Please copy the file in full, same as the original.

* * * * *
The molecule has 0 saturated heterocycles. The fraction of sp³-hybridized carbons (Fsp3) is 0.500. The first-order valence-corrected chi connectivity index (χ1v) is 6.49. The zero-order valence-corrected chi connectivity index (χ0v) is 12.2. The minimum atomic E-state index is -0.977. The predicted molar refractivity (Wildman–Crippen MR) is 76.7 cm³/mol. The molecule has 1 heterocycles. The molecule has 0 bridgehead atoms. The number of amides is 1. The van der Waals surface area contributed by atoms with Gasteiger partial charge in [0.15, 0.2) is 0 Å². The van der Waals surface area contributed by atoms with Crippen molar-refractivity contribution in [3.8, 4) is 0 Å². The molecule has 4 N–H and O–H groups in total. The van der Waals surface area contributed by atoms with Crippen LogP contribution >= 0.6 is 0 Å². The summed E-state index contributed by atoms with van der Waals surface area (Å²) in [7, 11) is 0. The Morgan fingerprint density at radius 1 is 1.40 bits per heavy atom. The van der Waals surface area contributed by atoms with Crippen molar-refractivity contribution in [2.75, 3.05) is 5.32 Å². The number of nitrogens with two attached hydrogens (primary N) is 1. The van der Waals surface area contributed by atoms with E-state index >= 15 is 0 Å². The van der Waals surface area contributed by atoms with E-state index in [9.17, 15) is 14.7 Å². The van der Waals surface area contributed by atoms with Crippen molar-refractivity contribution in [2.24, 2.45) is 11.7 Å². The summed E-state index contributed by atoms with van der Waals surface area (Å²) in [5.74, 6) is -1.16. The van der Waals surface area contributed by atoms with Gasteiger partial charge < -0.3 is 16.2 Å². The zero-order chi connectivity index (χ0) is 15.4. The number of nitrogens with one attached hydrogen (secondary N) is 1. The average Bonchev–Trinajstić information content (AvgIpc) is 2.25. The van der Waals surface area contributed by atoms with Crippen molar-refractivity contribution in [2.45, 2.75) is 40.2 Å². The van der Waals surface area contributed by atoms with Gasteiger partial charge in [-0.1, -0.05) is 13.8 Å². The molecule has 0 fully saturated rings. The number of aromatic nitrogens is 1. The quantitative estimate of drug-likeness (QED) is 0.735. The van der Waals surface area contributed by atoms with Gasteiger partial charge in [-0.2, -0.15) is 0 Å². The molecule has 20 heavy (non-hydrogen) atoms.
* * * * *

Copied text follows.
The molecule has 0 saturated heterocycles. The fraction of sp³-hybridized carbons (Fsp3) is 0.500. The first-order valence-corrected chi connectivity index (χ1v) is 6.49. The zero-order valence-corrected chi connectivity index (χ0v) is 12.2. The minimum atomic E-state index is -0.977. The predicted molar refractivity (Wildman–Crippen MR) is 76.7 cm³/mol. The molecule has 1 heterocycles. The molecule has 0 bridgehead atoms. The number of amides is 1. The van der Waals surface area contributed by atoms with Gasteiger partial charge in [0.15, 0.2) is 0 Å². The van der Waals surface area contributed by atoms with Crippen molar-refractivity contribution in [3.8, 4) is 0 Å². The molecule has 4 N–H and O–H groups in total. The van der Waals surface area contributed by atoms with Crippen LogP contribution >= 0.6 is 0 Å². The summed E-state index contributed by atoms with van der Waals surface area (Å²) in [7, 11) is 0. The Morgan fingerprint density at radius 1 is 1.40 bits per heavy atom. The van der Waals surface area contributed by atoms with Crippen molar-refractivity contribution in [2.75, 3.05) is 5.32 Å². The number of nitrogens with two attached hydrogens (primary N) is 1. The van der Waals surface area contributed by atoms with E-state index >= 15 is 0 Å². The van der Waals surface area contributed by atoms with E-state index in [9.17, 15) is 14.7 Å². The van der Waals surface area contributed by atoms with Crippen molar-refractivity contribution in [2.24, 2.45) is 11.7 Å². The summed E-state index contributed by atoms with van der Waals surface area (Å²) in [5.74, 6) is -1.16. The van der Waals surface area contributed by atoms with Gasteiger partial charge < -0.3 is 16.2 Å². The zero-order chi connectivity index (χ0) is 15.4. The number of nitrogens with one attached hydrogen (secondary N) is 1. The average Bonchev–Trinajstić information content (AvgIpc) is 2.25. The van der Waals surface area contributed by atoms with Crippen molar-refractivity contribution in [2.45, 2.75) is 40.2 Å². The van der Waals surface area contributed by atoms with Gasteiger partial charge in [-0.1, -0.05) is 13.8 Å². The molecule has 0 fully saturated rings. The number of aromatic nitrogens is 1. The quantitative estimate of drug-likeness (QED) is 0.735. The van der Waals surface area contributed by atoms with Gasteiger partial charge in [-0.2, -0.15) is 0 Å². The molecule has 20 heavy (non-hydrogen) atoms.